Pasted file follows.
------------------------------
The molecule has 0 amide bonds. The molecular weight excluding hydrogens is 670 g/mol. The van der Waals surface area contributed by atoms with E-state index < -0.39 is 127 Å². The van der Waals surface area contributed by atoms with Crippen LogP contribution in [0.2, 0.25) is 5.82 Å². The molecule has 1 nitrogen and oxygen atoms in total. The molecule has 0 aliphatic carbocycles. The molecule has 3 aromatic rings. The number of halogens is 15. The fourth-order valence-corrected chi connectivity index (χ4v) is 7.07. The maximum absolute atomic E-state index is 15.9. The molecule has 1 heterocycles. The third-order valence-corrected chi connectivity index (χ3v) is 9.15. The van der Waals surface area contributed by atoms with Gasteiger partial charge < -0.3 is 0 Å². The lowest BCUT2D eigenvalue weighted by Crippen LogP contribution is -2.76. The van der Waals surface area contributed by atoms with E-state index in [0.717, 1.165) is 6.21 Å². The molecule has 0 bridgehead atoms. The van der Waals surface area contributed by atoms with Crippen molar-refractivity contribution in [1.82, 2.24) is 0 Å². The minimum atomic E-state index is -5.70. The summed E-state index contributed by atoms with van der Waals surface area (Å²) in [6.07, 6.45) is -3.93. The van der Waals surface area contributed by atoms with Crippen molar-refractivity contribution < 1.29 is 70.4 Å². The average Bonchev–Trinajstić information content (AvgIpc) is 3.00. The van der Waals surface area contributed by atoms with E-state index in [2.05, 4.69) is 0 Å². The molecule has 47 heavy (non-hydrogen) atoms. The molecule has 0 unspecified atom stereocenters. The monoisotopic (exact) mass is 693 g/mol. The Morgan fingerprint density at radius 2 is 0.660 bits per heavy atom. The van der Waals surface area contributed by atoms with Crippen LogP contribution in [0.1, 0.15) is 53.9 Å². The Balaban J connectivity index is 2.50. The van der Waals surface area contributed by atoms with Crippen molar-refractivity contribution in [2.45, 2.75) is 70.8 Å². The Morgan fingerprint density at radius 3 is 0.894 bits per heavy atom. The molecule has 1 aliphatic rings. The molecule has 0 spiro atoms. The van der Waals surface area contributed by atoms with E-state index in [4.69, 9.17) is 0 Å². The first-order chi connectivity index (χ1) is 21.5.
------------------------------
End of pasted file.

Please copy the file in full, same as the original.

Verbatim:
The molecule has 0 amide bonds. The molecular weight excluding hydrogens is 670 g/mol. The van der Waals surface area contributed by atoms with E-state index < -0.39 is 127 Å². The van der Waals surface area contributed by atoms with Crippen LogP contribution in [0.2, 0.25) is 5.82 Å². The molecule has 1 nitrogen and oxygen atoms in total. The molecule has 0 aliphatic carbocycles. The molecule has 3 aromatic rings. The number of halogens is 15. The fourth-order valence-corrected chi connectivity index (χ4v) is 7.07. The maximum absolute atomic E-state index is 15.9. The molecule has 1 heterocycles. The third-order valence-corrected chi connectivity index (χ3v) is 9.15. The van der Waals surface area contributed by atoms with Gasteiger partial charge < -0.3 is 0 Å². The lowest BCUT2D eigenvalue weighted by Crippen LogP contribution is -2.76. The van der Waals surface area contributed by atoms with E-state index in [0.717, 1.165) is 6.21 Å². The molecule has 0 bridgehead atoms. The van der Waals surface area contributed by atoms with Crippen molar-refractivity contribution in [1.82, 2.24) is 0 Å². The minimum atomic E-state index is -5.70. The summed E-state index contributed by atoms with van der Waals surface area (Å²) in [6.07, 6.45) is -3.93. The van der Waals surface area contributed by atoms with Crippen molar-refractivity contribution < 1.29 is 70.4 Å². The average Bonchev–Trinajstić information content (AvgIpc) is 3.00. The van der Waals surface area contributed by atoms with E-state index in [2.05, 4.69) is 0 Å². The molecule has 47 heavy (non-hydrogen) atoms. The molecule has 0 unspecified atom stereocenters. The monoisotopic (exact) mass is 693 g/mol. The Morgan fingerprint density at radius 2 is 0.660 bits per heavy atom. The van der Waals surface area contributed by atoms with Crippen LogP contribution in [0.1, 0.15) is 53.9 Å². The Balaban J connectivity index is 2.50. The van der Waals surface area contributed by atoms with Crippen molar-refractivity contribution in [2.45, 2.75) is 70.8 Å². The Morgan fingerprint density at radius 3 is 0.894 bits per heavy atom. The molecule has 1 aliphatic rings. The molecule has 0 spiro atoms. The van der Waals surface area contributed by atoms with E-state index in [4.69, 9.17) is 0 Å². The first-order chi connectivity index (χ1) is 21.5.